• toddinwestwood February 14, 2011 (10:59 am)

    a word of warning to early Subaru owners. If you have not figured it out yet, your key will probably open maybe even start someone else’s Soob.
    Back int the 90’s when my friends and I were snowboarding all the time, we all had Soob 4wd wagons. My key would open “Dave’s” car, his hey would open “Jim’s” car and “John’s” car. If you ever locked your keys in your car, chances were, one of your buddies could comeover and open it for you. If was kind of a running joke and we would move someone’s car in a parking lot for fun.

    Get some extra protection like a Club or some thing.

  • Dale February 14, 2011 (5:34 pm)

    Sorry for the delay, but I had to find a computer and modem after finding what cancer medicines I could, freezing a bank account, etc. I’m pretty sure I saw the car/trailer at 44th & Hinds Ave SW at about midnight and it was gone by 2 a.m. It seemed suspicious that we had not been parking in front much for many months then the first time we did, it was stolen almost immediately. The last time it was stolen in front of the house, it was found within about 5 blocks strongly suggesting someone local. It would be a lot of coincidence, particularly considering run-ins a neighbor has had with the law and a possible sighting a few blocks away four hours or so later.

  • Dale February 14, 2011 (5:54 pm)

    My point on finding the car within six blocks of the current theft location is that, hey, they didn’t transport it to Mandalay then bring it back to West Seattle to dump it. The thief that time had a clear local connection. This time, he picked up the vehicle shortly after being parked only a few hours during the evening. He didn’t shop for a vehicle very far away. I use the word “he” only rhetorically because I don’t know.

  • Dale February 14, 2011 (6:24 pm)

    I hope that nobody will suggest that if I can’t secure my property well enough, I deserve to have it stolen.

  • Kate K February 14, 2011 (7:15 pm)

    I so hope you get your car and belongings back. I’ve alerted my friends to be on the look-out for your car and trailer.

  • Just Wondering February 14, 2011 (7:24 pm)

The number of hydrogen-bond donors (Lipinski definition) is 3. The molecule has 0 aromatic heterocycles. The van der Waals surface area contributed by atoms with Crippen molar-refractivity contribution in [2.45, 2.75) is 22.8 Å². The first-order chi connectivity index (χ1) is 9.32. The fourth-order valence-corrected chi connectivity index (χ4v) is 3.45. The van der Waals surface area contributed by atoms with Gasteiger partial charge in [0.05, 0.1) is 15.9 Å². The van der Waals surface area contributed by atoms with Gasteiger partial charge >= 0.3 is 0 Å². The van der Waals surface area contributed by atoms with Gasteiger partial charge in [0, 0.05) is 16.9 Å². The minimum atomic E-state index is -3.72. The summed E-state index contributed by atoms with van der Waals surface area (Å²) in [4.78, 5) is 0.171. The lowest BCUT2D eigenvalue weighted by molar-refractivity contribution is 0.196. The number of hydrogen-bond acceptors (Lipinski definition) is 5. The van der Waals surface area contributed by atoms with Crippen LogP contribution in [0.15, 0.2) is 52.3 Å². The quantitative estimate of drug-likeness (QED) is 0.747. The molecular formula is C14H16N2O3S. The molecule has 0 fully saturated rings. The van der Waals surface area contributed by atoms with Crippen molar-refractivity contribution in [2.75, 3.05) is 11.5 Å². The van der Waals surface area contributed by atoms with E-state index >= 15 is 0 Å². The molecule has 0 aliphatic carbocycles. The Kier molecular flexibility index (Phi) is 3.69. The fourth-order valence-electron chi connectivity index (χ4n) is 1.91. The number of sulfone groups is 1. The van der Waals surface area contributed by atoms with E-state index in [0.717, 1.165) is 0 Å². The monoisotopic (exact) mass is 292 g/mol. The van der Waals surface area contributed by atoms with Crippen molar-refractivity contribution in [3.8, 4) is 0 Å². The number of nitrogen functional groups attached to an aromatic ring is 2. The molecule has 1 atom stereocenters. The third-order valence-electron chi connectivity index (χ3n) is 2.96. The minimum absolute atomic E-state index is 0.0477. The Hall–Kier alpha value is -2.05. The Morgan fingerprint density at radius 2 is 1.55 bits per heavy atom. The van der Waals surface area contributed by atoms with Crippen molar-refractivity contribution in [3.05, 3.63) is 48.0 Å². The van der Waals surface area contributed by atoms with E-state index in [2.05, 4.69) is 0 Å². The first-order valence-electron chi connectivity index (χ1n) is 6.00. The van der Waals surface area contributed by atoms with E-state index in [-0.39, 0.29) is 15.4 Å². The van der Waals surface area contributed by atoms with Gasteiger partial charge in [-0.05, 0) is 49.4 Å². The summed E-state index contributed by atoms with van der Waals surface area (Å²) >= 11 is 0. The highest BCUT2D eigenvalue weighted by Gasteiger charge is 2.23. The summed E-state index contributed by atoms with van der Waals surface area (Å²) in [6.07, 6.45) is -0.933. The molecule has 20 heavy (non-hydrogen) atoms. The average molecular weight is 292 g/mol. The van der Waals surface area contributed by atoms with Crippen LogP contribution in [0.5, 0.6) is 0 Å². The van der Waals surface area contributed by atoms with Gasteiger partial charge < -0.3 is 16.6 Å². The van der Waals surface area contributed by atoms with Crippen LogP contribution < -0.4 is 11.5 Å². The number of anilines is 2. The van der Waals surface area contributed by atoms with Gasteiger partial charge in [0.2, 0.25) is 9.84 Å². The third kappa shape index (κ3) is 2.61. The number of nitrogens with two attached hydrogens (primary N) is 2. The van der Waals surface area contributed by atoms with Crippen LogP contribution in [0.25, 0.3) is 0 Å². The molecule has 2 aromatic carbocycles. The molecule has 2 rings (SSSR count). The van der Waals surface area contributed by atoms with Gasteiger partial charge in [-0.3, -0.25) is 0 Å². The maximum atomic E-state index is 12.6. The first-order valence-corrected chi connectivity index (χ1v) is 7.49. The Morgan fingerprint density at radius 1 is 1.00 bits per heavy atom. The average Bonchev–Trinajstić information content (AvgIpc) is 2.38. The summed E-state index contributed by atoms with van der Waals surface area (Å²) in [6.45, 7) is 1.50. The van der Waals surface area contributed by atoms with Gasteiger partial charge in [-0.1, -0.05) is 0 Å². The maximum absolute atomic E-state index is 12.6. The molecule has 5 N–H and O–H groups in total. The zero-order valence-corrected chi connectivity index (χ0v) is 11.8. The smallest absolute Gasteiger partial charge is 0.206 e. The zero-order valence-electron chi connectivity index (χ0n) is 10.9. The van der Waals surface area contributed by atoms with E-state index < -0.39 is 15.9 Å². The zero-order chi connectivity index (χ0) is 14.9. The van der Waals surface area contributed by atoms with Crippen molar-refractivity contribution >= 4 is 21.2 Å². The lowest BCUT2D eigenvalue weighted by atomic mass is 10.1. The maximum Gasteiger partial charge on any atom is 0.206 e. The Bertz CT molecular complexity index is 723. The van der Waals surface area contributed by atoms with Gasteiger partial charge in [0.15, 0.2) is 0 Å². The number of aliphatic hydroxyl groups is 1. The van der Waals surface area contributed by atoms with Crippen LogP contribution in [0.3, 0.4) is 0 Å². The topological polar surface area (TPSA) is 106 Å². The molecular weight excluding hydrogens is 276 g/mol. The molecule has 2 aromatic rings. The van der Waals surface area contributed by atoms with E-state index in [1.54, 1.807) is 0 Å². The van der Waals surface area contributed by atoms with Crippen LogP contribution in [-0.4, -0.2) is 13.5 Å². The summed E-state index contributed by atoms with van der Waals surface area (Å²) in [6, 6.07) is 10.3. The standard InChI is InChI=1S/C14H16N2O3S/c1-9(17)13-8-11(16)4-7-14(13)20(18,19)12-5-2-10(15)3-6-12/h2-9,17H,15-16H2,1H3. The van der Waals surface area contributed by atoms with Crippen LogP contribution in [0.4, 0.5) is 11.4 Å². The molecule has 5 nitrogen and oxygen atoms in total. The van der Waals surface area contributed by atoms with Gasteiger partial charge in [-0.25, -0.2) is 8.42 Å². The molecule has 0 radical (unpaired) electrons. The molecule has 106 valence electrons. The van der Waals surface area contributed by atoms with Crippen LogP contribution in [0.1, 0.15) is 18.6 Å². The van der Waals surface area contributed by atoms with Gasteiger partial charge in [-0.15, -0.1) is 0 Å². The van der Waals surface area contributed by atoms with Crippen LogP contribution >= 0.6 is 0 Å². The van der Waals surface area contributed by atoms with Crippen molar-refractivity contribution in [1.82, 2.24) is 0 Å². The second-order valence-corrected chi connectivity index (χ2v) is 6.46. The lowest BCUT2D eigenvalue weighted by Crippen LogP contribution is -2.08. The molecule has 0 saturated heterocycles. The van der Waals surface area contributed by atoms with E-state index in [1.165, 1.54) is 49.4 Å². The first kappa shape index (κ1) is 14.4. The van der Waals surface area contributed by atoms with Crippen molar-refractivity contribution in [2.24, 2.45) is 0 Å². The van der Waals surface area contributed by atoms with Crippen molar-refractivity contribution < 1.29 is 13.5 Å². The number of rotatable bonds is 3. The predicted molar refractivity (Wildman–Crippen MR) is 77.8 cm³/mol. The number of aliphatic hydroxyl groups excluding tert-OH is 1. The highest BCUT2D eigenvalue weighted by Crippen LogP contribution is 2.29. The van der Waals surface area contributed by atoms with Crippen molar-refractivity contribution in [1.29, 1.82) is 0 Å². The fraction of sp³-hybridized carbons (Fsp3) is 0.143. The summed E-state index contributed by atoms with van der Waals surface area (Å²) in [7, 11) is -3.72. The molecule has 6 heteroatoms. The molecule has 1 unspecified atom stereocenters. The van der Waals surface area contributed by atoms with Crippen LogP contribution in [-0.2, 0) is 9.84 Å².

No haters here, Dale. I almost started this thread by saying there was no need for follow-on posters to be critical or acusatory but didn’t need to because the WSB denizens are pretty darn compassionate and empathetic unless you are driving too fast/slow or walking your dog on/off leash or a few other things we do that elicit an emotional response. Nobody deserves to have anything stolen. Period.

  • Dale February 14, 2011 (9:02 pm)

    Suppose an enforcer identify and capture a car thief who turns out to be hardwired as a sociopath and can’t help it. What’s the fix, or is that a silly question?

  • gayle February 14, 2011 (10:58 pm)

    So sorry that this has happened to you again. Besides keeping a lookout for the stolen car and trailer, is there some other help you might need?

  • Dale February 15, 2011 (2:37 am)

    Even living on limited income for life, even losing your car and personal property right down to your toothbrush, that isn’t the worst. The sleep deprivation from wondering what will happen next is worse. In some circles, it would be called torture or domestic terrorism.

  • Dale February 15, 2011 (2:48 am)

    Besides some sense of security, my family needs to find a reliable car to get us back to Tucson. Since I’m visually impaired, my wife does all the driving, but she has unusually short legs. I had just attached wood blocks to the brake pedals on our Subaru so she could reach them. It funny how we make so many small improvements in our lives then just take them for granted. It adds up.

  • Sonoma February 15, 2011 (3:22 am)

    We are so sorry to read of your plight, Dale. We’ll keep a lookout and hope for the best.

  • Gina February 15, 2011 (3:44 am)


    I am looking when out for walks–makes me so thankful I have access to a garage!

  • Dale February 16, 2011 (2:17 pm)

    The replacement car didn’t pass emissions because the Service Engine Soon light didn’t come on when first turing on the ignition–found it because it failed emissions. I hope it’s something minor.

Sorry, comment time is over.